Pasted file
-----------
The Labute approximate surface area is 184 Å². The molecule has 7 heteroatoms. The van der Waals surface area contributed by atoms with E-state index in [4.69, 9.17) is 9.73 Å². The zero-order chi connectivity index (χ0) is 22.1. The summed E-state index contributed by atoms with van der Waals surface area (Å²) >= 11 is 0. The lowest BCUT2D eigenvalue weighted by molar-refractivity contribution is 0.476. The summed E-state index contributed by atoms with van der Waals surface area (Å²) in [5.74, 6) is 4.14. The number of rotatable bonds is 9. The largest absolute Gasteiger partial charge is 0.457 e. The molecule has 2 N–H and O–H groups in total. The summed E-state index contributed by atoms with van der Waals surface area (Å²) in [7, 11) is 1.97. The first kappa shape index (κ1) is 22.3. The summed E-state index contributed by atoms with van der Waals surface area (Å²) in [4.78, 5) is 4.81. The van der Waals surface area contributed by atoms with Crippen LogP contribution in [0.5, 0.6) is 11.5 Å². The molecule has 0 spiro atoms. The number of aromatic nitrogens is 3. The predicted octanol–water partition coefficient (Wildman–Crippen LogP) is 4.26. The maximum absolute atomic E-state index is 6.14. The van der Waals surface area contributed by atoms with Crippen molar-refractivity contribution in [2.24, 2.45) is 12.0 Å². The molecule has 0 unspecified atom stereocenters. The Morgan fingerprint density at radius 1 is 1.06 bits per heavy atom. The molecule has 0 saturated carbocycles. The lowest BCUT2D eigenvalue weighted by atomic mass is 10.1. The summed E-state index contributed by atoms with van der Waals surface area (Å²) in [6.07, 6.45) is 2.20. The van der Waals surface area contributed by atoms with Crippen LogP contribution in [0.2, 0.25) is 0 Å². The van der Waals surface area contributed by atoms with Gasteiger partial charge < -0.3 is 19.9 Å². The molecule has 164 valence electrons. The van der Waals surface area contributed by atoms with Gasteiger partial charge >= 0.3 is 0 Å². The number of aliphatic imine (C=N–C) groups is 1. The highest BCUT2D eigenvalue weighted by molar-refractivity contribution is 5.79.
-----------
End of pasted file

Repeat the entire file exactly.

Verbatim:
The Labute approximate surface area is 184 Å². The molecule has 7 heteroatoms. The van der Waals surface area contributed by atoms with E-state index in [4.69, 9.17) is 9.73 Å². The zero-order chi connectivity index (χ0) is 22.1. The summed E-state index contributed by atoms with van der Waals surface area (Å²) >= 11 is 0. The lowest BCUT2D eigenvalue weighted by molar-refractivity contribution is 0.476. The summed E-state index contributed by atoms with van der Waals surface area (Å²) in [5.74, 6) is 4.14. The number of rotatable bonds is 9. The largest absolute Gasteiger partial charge is 0.457 e. The molecule has 2 N–H and O–H groups in total. The summed E-state index contributed by atoms with van der Waals surface area (Å²) in [7, 11) is 1.97. The first kappa shape index (κ1) is 22.3. The summed E-state index contributed by atoms with van der Waals surface area (Å²) in [4.78, 5) is 4.81. The van der Waals surface area contributed by atoms with Crippen LogP contribution in [0.5, 0.6) is 11.5 Å². The molecule has 0 spiro atoms. The number of aromatic nitrogens is 3. The predicted octanol–water partition coefficient (Wildman–Crippen LogP) is 4.26. The maximum absolute atomic E-state index is 6.14. The van der Waals surface area contributed by atoms with Crippen molar-refractivity contribution in [2.24, 2.45) is 12.0 Å². The molecule has 0 unspecified atom stereocenters. The Morgan fingerprint density at radius 1 is 1.06 bits per heavy atom. The molecule has 0 saturated carbocycles. The lowest BCUT2D eigenvalue weighted by atomic mass is 10.1. The summed E-state index contributed by atoms with van der Waals surface area (Å²) in [6.07, 6.45) is 2.20. The van der Waals surface area contributed by atoms with Crippen LogP contribution in [0.2, 0.25) is 0 Å². The van der Waals surface area contributed by atoms with Gasteiger partial charge < -0.3 is 19.9 Å². The molecule has 164 valence electrons. The van der Waals surface area contributed by atoms with Gasteiger partial charge >= 0.3 is 0 Å². The number of aliphatic imine (C=N–C) groups is 1. The highest BCUT2D eigenvalue weighted by molar-refractivity contribution is 5.79.